When flicking through the world record books you may stumble across a number of famous faces along the way. The likes of Usain Bolt, Michael Johnson and his remaining 400m world record, David Rudisha and Hicham El Guerrouj’s one mile heroics are just a few. But what could be considered the greatest running world record?
For an athlete, becoming a World or Olympic champion could be considered the ultimate achievement. However for a spectator, seeing an athlete break a world record holds that special feel good factor and grabs the interest even of the non-athletics fans who are able to experience the intensity as the athlete gives it their all down the final 100m straight whilst the clock ticks unforgivably on.
Being a world record holder means you are not only the fastest athlete that season but of all time, something no one else in that discipline can say they are. To achieve this feat the athlete must possess the talent aided with hard work accompanied by huge amounts of courage and self-belief to travel at an unfamiliar pace, one that no human being has tried to achieve before.
Each record comes with its own unique story and journey and some of the World Record highlights include the first sub four minute mile broken by Roger Bannister, a target thought impossible for the human body to withstand. Or how about Usain Bolt’s Berlin World Championships where he stormed to World records in the 100m and 200m with an untied shoe lace. Most recently the London Olympics hosted the greatest ever 800m final as David Rudisha took a gun to tape victory and record in calm fashion as the rest of the field desperately tried to cling on to him with gritted teeth, all running to personal bests and national records.
But as the marathon fever starts to ease following events around the world and of course in London, I would like to show you why I believe the marathon world record is the greatest.
As the ultimate endurance event for runners, athletes are required to complete 26.2 miles of gruelling road running. For most, just getting to the finish line is an incredible achievement but for elite runners who train to compete at this discipline the journey to success does not allow shortcuts. With elite runners clocking 150 to 200 miles a week ranging from long tempo efforts to slow runs, the training is long and hard and adds a whole new meaning to the word determination. Ron Hill famously said that if you do not look ill then you are not in shape to be an elite marathon runner, showing the physical punishment the discipline inflicts.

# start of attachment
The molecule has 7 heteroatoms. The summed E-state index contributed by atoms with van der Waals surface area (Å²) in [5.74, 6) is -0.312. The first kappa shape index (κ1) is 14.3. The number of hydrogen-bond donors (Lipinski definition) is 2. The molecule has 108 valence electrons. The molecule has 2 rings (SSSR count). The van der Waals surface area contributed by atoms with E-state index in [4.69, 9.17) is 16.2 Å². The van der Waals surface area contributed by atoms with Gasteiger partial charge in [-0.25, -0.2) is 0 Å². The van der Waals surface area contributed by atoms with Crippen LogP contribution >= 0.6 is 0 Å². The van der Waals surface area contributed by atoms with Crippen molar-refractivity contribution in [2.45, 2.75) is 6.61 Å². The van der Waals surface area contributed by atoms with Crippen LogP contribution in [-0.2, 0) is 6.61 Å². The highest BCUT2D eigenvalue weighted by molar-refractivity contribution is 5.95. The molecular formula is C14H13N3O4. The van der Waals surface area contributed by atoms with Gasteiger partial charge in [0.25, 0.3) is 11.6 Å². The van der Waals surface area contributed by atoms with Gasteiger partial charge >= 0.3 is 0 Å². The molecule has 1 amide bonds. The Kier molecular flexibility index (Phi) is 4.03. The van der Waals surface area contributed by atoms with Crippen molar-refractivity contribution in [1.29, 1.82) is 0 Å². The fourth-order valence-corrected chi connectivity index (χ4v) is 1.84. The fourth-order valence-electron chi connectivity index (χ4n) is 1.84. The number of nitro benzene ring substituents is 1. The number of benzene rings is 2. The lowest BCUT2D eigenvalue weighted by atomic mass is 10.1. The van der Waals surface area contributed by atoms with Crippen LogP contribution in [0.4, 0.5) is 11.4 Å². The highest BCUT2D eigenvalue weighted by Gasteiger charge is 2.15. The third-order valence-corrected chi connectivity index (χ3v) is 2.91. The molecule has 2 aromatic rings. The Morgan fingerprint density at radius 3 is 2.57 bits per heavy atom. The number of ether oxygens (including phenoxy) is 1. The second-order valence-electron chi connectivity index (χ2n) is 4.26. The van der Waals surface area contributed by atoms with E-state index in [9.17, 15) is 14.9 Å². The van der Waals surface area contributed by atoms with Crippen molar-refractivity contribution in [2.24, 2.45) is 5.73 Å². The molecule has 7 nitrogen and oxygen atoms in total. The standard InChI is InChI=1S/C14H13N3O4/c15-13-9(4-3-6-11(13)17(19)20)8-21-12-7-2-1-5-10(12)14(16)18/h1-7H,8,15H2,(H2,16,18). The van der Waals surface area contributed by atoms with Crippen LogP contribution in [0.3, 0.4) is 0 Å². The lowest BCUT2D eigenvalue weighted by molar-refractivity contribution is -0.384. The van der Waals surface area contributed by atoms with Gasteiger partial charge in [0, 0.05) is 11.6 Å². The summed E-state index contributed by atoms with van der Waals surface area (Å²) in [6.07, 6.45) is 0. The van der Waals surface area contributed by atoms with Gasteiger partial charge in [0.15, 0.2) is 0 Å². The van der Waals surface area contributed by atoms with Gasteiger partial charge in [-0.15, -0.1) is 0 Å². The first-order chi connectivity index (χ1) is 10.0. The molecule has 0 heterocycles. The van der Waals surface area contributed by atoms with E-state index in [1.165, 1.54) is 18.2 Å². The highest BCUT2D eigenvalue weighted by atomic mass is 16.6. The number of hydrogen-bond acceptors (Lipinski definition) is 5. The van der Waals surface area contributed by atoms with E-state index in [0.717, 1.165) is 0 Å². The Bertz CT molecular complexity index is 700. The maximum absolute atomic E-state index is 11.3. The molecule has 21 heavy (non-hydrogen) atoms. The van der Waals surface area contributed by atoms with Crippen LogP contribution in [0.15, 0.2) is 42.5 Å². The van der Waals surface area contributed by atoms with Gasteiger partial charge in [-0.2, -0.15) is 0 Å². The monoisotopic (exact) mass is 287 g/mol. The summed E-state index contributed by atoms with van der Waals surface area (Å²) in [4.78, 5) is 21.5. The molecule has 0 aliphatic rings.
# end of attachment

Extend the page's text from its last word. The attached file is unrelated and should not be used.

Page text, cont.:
Opposed to many other disciplines, marathon runners have to pace themselves to perfection ensuring they don’t go off too hard at the beginning whilst they feel fresh. With this said, huge levels of concentration are required as it is extremely easy to fall off the pace without realising as the watch becomes your only friend in a lonely battle.
Whilst many would describe the build-up of lactic acid in an 800m race as the closest thing to death, imagine hitting “the wall” with 10 miles to go in the marathon. The stage where your mind and body decides enough is enough, but you must fight on.
To back this statement, is it any wonder it is taking Mo Farah over a year to just complete a marathon competitively after only running half in London to gather some experience.
As we take the above into consideration, would it surprise you to announce that only a small percentage of people would know who the men and women are to hold the marathon World record? If you are amongst the majority then let me tell you who they are and what makes them so special.
Firstly, would it be a surprise to reveal that the Women’s World record holder is in fact Paula Radcliffe? An athlete criticised in her later career for “quitting” actually holds a record of 2.15 for the marathon in London which hasn’t been touched for ten years.
Now let me put this record in to perspective for you. After averaging the whole race in 5 minutes 10 seconds per mile, this pace would be respectable for an elite male club runner over 10 or even 5 kilometres. Adding to this, Radcliffe covered the second-half of her world record in 67:23, a time which wasn’t beaten in a half-marathon race in 2003 and Radcliffe’s performance was the fastest by a British runner that year, regardless of gender.
Whilst race commentator’s, pacemakers and even Radcliffe’s team constantly criticised her “suicidal” pace, Paula didn’t listen and continued to believe in herself, running on behalf of an evolution for women which would see more respect for females in the sport. Steve Cram summarised the race as “the best performance I’ve ever commentated on.”
The Men’s marathon World record also continues to develop as Patrick Makau of Kenya broke the men’s record in 2011 in Berlin with a time of 2.03.38. Even though Radcliffe’s world record equates to being more impressive according to the IAAF world records rankings it would still be a shock to reveal that on the way to this record Makau averaged 14.35 minute 5k splits over the 26 mile distance, something an elite 5k runner would be proud to achieve over just the single distance.
As you begin to process these facts and figures, you have probably reached the same conclusions I have as I become ever fascinated by the marathon and how it can create super human athletes. At paces which are non-withstand able for the average human over even half a mile is it any wonder I believe the marathon is the greatest running world record ever achieved by a human being and I well and truly believe that in the next 50 years we may see even greater things over the 26.2 miles run.